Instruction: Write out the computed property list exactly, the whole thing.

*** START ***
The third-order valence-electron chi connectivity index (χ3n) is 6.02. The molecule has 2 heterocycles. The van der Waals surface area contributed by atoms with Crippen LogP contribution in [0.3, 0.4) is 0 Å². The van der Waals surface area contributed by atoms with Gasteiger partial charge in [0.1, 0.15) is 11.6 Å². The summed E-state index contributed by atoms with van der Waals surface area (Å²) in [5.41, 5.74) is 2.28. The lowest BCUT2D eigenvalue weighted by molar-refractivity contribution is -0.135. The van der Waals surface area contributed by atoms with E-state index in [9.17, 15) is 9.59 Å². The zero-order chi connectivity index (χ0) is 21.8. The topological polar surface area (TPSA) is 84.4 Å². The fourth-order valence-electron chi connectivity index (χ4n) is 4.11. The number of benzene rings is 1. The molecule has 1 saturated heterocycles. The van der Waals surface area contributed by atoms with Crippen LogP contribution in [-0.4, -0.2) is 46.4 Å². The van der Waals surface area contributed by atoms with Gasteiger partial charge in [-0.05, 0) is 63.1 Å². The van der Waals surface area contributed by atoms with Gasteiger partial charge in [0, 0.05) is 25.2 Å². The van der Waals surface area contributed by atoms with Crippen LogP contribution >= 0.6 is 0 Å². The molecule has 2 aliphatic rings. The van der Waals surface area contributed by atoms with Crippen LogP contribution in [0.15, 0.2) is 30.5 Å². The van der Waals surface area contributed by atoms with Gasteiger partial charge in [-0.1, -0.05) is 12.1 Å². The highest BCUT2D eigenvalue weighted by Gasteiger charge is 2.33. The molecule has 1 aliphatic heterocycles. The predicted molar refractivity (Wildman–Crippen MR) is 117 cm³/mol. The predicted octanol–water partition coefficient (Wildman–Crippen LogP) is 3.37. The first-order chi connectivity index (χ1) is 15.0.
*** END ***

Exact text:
The third-order valence-electron chi connectivity index (χ3n) is 6.02. The molecule has 2 heterocycles. The van der Waals surface area contributed by atoms with Crippen LogP contribution in [0.3, 0.4) is 0 Å². The van der Waals surface area contributed by atoms with Gasteiger partial charge in [0.1, 0.15) is 11.6 Å². The summed E-state index contributed by atoms with van der Waals surface area (Å²) in [5.41, 5.74) is 2.28. The lowest BCUT2D eigenvalue weighted by molar-refractivity contribution is -0.135. The van der Waals surface area contributed by atoms with E-state index in [9.17, 15) is 9.59 Å². The zero-order chi connectivity index (χ0) is 21.8. The topological polar surface area (TPSA) is 84.4 Å². The fourth-order valence-electron chi connectivity index (χ4n) is 4.11. The number of benzene rings is 1. The molecule has 1 saturated heterocycles. The van der Waals surface area contributed by atoms with Crippen LogP contribution in [-0.4, -0.2) is 46.4 Å². The van der Waals surface area contributed by atoms with Gasteiger partial charge in [-0.05, 0) is 63.1 Å². The van der Waals surface area contributed by atoms with Gasteiger partial charge in [0, 0.05) is 25.2 Å². The van der Waals surface area contributed by atoms with Crippen LogP contribution >= 0.6 is 0 Å². The molecule has 2 aliphatic rings. The van der Waals surface area contributed by atoms with Crippen LogP contribution in [0.15, 0.2) is 30.5 Å². The van der Waals surface area contributed by atoms with Gasteiger partial charge in [-0.1, -0.05) is 12.1 Å². The highest BCUT2D eigenvalue weighted by Gasteiger charge is 2.33. The molecule has 1 aliphatic heterocycles. The predicted molar refractivity (Wildman–Crippen MR) is 117 cm³/mol. The predicted octanol–water partition coefficient (Wildman–Crippen LogP) is 3.37. The first-order chi connectivity index (χ1) is 15.0.